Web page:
Sari Pekkala Kerr, William Kerr, Çağlar Özden, Christopher Parsons, 31 January 2017

The distribution of talent and human capital is highly skewed across the world. As high-income countries engage in a global race for talent, the resulting migration of high-skilled workers across countries tilts the deck even further. This column draws upon newly available data to outline the patterns and implications of global talent mobility. Key results include recent dramatic increases in high-skilled migration flows, particularly in certain occupations, in certain countries, among those with higher skill levels, and from a wider range of origins. 

Frédéric Docquier, Çağlar Özden, Giovanni Peri, 06 October 2014

Researchers have devoted little attention to the effects of emigration from OECD countries, and the absence of detailed emigration data is the main culprit. Using a new and improved migration database, this column analyses the effect of migration on the wages of less educated native workers. The results suggest that, as far as labour market outcomes of less educated workers are concerned, governments should worry less about new arrivals and more about the potential consequences of their high emigration rates.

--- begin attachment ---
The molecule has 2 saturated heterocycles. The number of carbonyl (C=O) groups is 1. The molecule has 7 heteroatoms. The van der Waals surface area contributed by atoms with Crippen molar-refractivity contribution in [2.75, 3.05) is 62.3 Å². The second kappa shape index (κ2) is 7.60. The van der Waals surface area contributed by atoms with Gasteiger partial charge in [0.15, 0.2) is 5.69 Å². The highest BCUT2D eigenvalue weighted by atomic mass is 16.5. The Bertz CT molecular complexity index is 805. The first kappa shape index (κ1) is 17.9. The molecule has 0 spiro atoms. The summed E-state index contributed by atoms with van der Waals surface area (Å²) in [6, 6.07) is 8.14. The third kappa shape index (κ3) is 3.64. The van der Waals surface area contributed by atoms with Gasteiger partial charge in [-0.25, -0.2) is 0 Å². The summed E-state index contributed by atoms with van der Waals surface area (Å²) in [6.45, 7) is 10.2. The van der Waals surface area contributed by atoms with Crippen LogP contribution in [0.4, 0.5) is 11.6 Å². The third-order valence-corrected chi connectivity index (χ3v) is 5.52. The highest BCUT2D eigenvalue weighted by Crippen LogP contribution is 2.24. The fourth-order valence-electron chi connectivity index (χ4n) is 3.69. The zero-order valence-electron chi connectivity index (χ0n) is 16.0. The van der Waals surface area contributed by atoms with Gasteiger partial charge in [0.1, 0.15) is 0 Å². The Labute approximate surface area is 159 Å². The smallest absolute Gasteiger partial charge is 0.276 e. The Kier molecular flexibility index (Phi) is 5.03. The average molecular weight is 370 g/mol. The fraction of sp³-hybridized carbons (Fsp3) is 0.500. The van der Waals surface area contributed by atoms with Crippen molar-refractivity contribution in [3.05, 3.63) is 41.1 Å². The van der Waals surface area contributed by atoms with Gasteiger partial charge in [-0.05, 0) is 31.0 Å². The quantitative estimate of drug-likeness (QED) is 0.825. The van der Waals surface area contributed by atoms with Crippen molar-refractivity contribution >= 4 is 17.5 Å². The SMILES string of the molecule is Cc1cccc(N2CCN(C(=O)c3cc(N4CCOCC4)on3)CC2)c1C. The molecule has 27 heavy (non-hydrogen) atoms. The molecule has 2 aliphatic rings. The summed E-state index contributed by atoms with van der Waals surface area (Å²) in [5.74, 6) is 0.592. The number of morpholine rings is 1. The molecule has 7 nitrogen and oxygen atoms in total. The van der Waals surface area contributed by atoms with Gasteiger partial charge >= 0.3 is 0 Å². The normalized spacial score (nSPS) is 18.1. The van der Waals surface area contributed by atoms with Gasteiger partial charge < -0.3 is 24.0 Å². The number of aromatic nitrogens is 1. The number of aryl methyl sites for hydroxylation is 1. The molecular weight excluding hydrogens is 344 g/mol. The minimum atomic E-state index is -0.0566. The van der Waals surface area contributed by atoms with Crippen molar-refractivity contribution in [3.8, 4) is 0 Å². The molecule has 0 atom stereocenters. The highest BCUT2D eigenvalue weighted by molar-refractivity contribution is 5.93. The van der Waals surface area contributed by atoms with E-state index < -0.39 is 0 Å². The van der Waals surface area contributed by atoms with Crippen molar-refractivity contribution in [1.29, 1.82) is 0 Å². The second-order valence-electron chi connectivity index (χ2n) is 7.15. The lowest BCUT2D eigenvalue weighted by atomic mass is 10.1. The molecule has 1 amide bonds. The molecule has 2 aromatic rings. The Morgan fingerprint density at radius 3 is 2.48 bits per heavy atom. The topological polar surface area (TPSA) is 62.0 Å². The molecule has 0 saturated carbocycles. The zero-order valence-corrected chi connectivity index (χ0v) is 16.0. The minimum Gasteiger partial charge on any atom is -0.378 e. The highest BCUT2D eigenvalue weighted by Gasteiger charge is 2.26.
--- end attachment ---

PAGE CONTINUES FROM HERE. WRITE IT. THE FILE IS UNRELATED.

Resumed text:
Alireza Naghavi, Chiara Strozzi, 18 November 2012

Does emigration create a brain drain or – as commentators have recently been suggesting – do diasporas in fact represent a net brain gain? This column argues that if sending countries can protect intellectual property rights, they will foster the necessary diaspora knowledge networks to significantly help economic development in sending countries.

Çağlar Özden, Christopher Parsons, Maurice Schiff, Terrie Walmsley, 06 August 2011

Migration is an issue not helped by misleading statistics and poor data. This column presents a study bringing together over 1,000 national censuses and population registers for 226 countries and regions between 1960 and 2000.

Hendrik van Dalen, Kène Henkens, 06 October 2008

Native Dutch are emigrating from the Netherlands in surprisingly large numbers. This column shows that most Dutch emigrants are choosing to exit due to dissatisfaction with the quality of the public domain, particularly high population density. Is their exit a vote of no confidence in the Dutch government?


CEPR Policy Research